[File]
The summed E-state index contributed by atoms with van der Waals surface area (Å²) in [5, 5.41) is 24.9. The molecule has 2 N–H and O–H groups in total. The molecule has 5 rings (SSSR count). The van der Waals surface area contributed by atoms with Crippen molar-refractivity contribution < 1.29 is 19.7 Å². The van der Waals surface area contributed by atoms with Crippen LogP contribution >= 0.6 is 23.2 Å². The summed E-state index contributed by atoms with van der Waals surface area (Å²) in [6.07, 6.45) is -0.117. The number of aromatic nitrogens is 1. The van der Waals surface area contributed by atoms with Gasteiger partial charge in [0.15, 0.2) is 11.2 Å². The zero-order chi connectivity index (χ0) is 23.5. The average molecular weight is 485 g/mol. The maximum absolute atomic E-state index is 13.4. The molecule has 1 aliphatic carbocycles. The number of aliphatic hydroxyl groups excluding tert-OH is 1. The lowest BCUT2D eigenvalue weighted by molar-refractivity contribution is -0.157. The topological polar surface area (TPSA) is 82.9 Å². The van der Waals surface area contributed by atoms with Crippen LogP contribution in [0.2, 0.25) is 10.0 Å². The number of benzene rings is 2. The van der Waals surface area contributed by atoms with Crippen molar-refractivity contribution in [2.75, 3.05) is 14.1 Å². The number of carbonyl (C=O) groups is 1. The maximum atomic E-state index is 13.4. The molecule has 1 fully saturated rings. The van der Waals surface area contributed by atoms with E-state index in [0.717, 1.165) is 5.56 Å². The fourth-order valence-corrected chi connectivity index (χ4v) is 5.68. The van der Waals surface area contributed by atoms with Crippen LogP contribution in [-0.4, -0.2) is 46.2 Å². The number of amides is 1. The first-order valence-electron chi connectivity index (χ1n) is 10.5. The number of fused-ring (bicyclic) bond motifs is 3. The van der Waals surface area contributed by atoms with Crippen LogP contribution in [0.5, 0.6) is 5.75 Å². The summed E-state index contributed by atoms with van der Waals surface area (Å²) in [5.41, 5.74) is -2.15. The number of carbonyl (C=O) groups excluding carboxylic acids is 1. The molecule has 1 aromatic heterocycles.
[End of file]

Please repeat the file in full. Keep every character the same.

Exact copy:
The summed E-state index contributed by atoms with van der Waals surface area (Å²) in [5, 5.41) is 24.9. The molecule has 2 N–H and O–H groups in total. The molecule has 5 rings (SSSR count). The van der Waals surface area contributed by atoms with Crippen molar-refractivity contribution < 1.29 is 19.7 Å². The van der Waals surface area contributed by atoms with Crippen LogP contribution >= 0.6 is 23.2 Å². The summed E-state index contributed by atoms with van der Waals surface area (Å²) in [6.07, 6.45) is -0.117. The number of aromatic nitrogens is 1. The van der Waals surface area contributed by atoms with Gasteiger partial charge in [0.15, 0.2) is 11.2 Å². The zero-order chi connectivity index (χ0) is 23.5. The average molecular weight is 485 g/mol. The maximum absolute atomic E-state index is 13.4. The molecule has 1 aliphatic carbocycles. The number of aliphatic hydroxyl groups excluding tert-OH is 1. The lowest BCUT2D eigenvalue weighted by molar-refractivity contribution is -0.157. The topological polar surface area (TPSA) is 82.9 Å². The van der Waals surface area contributed by atoms with Crippen LogP contribution in [0.2, 0.25) is 10.0 Å². The number of benzene rings is 2. The van der Waals surface area contributed by atoms with Crippen molar-refractivity contribution in [2.75, 3.05) is 14.1 Å². The number of carbonyl (C=O) groups is 1. The maximum atomic E-state index is 13.4. The molecule has 1 fully saturated rings. The van der Waals surface area contributed by atoms with E-state index in [0.717, 1.165) is 5.56 Å². The fourth-order valence-corrected chi connectivity index (χ4v) is 5.68. The van der Waals surface area contributed by atoms with Crippen LogP contribution in [-0.4, -0.2) is 46.2 Å². The number of amides is 1. The first-order valence-electron chi connectivity index (χ1n) is 10.5. The number of fused-ring (bicyclic) bond motifs is 3. The van der Waals surface area contributed by atoms with Crippen LogP contribution in [0.5, 0.6) is 5.75 Å². The summed E-state index contributed by atoms with van der Waals surface area (Å²) in [5.41, 5.74) is -2.15. The number of carbonyl (C=O) groups excluding carboxylic acids is 1. The molecule has 1 aromatic heterocycles.